Ellouise Crispin was born to Nancy & Doniciano Crispin of Kewa Pueblo, New Mexico (formerly known as Santo Domingo Pueblo) at the Santa Fe Indian Hospital in 1968. She is the second oldest of Don and Nancy’s five children.
Ellouise grew up in the family home on the Kewa Pueblo Lands with her sister and three brothers. She started learning the family craft of jewelry making and design at the age of four and by the age of ten, she was designing and creating her own pieces. Grinding, sanding, and shaping stones by hand (heishi), slicing stones for inlays and stringing the heishi beads. She would accompany her parents when they sold their jewelry at the Palace of the Governor’s in Santa Fe, New Mexico, or to other artisan/Native American arts and craft shows. Don and Nancy would take their children with them to Arizona, Colorado and Northern New Mexico to buy the raw materials needed for their jewelry, teaching their children about the quality of the materials, where the best mines were, and the various types of turquoise. Ellouise literally learned how to make jewelry from the ground up.
After graduating from Bernalillo High School, Ellouise attended New Mexico Highlands University for her advance education. She then enrolled at the Southwestern Indian Polytechnic Institute (SIPI) for her certification as an eye technician. She had a successful career in the eye-care industry but after the birth of her daughter, Ellouise found that working at Casino Hollywood as an EMT and security guard had a more flexible schedule for a single working mother. She found her job at the Casino rewarding and fun. During her employment at the Casino, Ellouise had a son.
Working at the Casino, Ellouise met her future husband, John, and they were married in 2003. They accepted a job as live-in managers at a mobile home park in Albuquerque. With the manager position, Ellouise had the time to return to her artistic passion, making jewelry. John encouraged her to return to the Portal to sell her pieces. And Sunrise Jewelers was born.
Ellouise’s jewelry was quickly recognized as exceptional and became much in demand. She began to attend artisan shows across the southwest. She sold her jewelry at the Santa Fe Indian Market, The Autry Southwestern Indian Arts Marketplace, Pueblo Grande Museum Indian Market, Colorado Indian Market, Eitlejorg Indian Market and Festival, University of Arizona Southwest Indian Art Fair, the Annual Kewa Arts & Crafts show on Labor Day and many others. The application process for these shows was thorough. She had to produce documentation of her Tribal Affiliation and degree of heritage, verify that her work was hand-made from beginning to end using natural materials, and supply quality photographs and detailed descriptions of her pieces (aka: juried.). Her efforts and hard work earned her the “Best of Show” for the jewelry category at the San Diego Museum of Man show and the B.C. Waddell Memorial Award in Jewelry for her “Moon & Stars” necklace.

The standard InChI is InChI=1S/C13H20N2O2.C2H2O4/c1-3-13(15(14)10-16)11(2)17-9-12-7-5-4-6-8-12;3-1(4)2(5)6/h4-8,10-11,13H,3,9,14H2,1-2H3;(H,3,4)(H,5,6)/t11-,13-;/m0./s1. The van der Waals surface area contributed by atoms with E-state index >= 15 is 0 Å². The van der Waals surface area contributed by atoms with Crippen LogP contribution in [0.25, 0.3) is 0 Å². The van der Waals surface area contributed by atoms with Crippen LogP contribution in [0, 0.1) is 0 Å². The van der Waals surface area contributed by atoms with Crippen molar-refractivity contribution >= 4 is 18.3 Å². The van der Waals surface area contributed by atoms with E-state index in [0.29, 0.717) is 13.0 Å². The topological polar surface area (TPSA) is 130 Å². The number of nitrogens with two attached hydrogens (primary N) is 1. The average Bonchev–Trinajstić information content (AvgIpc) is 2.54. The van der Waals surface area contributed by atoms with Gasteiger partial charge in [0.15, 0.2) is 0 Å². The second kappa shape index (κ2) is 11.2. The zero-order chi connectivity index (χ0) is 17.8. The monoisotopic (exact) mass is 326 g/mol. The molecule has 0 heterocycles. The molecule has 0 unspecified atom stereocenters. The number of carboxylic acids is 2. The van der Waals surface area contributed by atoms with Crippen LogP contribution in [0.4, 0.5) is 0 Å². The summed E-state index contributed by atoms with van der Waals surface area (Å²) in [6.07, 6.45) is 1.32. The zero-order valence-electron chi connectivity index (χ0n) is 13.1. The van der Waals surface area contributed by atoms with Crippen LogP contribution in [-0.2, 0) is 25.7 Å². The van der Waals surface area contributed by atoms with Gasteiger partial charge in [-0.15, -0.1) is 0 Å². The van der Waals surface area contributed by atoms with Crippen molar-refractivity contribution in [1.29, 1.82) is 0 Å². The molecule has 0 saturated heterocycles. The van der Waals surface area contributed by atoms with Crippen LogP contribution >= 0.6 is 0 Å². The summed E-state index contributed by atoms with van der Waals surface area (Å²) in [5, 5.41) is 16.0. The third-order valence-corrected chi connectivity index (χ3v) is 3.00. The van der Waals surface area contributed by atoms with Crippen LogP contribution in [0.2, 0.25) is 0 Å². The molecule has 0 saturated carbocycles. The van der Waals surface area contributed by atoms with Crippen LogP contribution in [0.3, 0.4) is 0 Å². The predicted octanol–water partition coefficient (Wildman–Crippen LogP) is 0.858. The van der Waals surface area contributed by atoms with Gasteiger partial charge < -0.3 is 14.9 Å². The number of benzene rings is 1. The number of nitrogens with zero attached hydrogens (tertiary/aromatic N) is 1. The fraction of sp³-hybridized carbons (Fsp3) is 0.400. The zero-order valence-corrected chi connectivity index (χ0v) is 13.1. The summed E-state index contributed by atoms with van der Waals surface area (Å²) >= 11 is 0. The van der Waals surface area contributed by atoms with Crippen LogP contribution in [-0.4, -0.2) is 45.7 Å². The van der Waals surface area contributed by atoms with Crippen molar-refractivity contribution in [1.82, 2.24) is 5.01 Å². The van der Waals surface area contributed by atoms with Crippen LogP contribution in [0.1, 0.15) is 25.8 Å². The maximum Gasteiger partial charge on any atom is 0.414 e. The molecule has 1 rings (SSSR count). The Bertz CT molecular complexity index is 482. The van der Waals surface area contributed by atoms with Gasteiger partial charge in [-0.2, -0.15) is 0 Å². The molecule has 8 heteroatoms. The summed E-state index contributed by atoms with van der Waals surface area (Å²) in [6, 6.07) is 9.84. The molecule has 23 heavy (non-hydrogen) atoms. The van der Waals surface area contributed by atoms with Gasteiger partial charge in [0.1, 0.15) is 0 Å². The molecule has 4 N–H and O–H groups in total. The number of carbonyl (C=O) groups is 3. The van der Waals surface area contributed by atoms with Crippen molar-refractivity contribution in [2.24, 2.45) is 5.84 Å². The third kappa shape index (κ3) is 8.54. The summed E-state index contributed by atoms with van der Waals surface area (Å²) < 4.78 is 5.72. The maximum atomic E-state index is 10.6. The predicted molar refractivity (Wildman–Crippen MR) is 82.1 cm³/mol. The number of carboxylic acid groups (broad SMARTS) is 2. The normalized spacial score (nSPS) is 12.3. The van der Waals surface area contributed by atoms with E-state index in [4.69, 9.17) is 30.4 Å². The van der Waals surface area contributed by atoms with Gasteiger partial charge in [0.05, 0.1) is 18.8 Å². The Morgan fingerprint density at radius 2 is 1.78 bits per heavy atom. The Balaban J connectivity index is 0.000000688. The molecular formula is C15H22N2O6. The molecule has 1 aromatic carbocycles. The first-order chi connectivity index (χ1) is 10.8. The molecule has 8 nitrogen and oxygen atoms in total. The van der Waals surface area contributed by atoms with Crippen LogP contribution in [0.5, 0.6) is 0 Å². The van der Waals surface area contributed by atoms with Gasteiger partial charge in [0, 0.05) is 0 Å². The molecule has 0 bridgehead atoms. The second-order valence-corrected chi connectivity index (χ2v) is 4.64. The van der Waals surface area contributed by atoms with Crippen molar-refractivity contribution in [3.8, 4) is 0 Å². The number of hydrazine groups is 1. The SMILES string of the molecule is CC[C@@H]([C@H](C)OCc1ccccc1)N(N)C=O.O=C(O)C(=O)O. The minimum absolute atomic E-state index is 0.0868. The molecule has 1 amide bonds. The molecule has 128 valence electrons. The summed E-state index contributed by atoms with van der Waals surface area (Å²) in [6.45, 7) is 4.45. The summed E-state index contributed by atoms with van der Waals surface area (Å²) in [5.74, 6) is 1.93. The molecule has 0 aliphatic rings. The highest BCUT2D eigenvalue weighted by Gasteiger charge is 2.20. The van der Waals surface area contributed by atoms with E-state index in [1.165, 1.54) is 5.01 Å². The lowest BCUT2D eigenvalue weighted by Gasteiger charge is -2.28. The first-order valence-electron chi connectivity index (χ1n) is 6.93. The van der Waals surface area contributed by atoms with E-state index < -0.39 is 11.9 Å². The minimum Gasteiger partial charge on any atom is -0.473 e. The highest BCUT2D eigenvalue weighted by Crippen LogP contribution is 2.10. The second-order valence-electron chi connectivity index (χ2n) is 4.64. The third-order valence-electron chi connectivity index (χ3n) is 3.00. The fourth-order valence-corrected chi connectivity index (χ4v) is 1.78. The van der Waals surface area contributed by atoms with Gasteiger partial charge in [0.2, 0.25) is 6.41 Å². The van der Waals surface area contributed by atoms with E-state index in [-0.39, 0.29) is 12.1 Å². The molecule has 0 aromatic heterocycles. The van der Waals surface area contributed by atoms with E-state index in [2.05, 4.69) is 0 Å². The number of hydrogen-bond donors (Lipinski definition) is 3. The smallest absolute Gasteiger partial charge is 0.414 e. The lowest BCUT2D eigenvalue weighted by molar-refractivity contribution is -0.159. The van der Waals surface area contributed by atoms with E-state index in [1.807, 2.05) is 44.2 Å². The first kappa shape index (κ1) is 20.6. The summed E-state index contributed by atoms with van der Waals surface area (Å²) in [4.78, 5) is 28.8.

Ellouise collaborated with her mother, Nancy and the two of them became co-authors of the Reversibles, which are jewelry pieces that have two sides on the pendants or bezels so that the piece is actually two in one. You can reverse the wearing of the necklace to show the other design and color on the opposing side.
The reversible necklace, earrings and bracelets have become signature pieces of Ellouise’s talent.
Ellouise currently resides New Mexico, minutes away from the Kewa Pueblo. She has stayed active with her Pueblo community and events.
Ellouise loves spending time with her children and grandchild. When she needs a break from making jewelry, she enjoys live concerts, hiking in the mountains and spending time at the Kewa Pueblo participating in family events and festivals.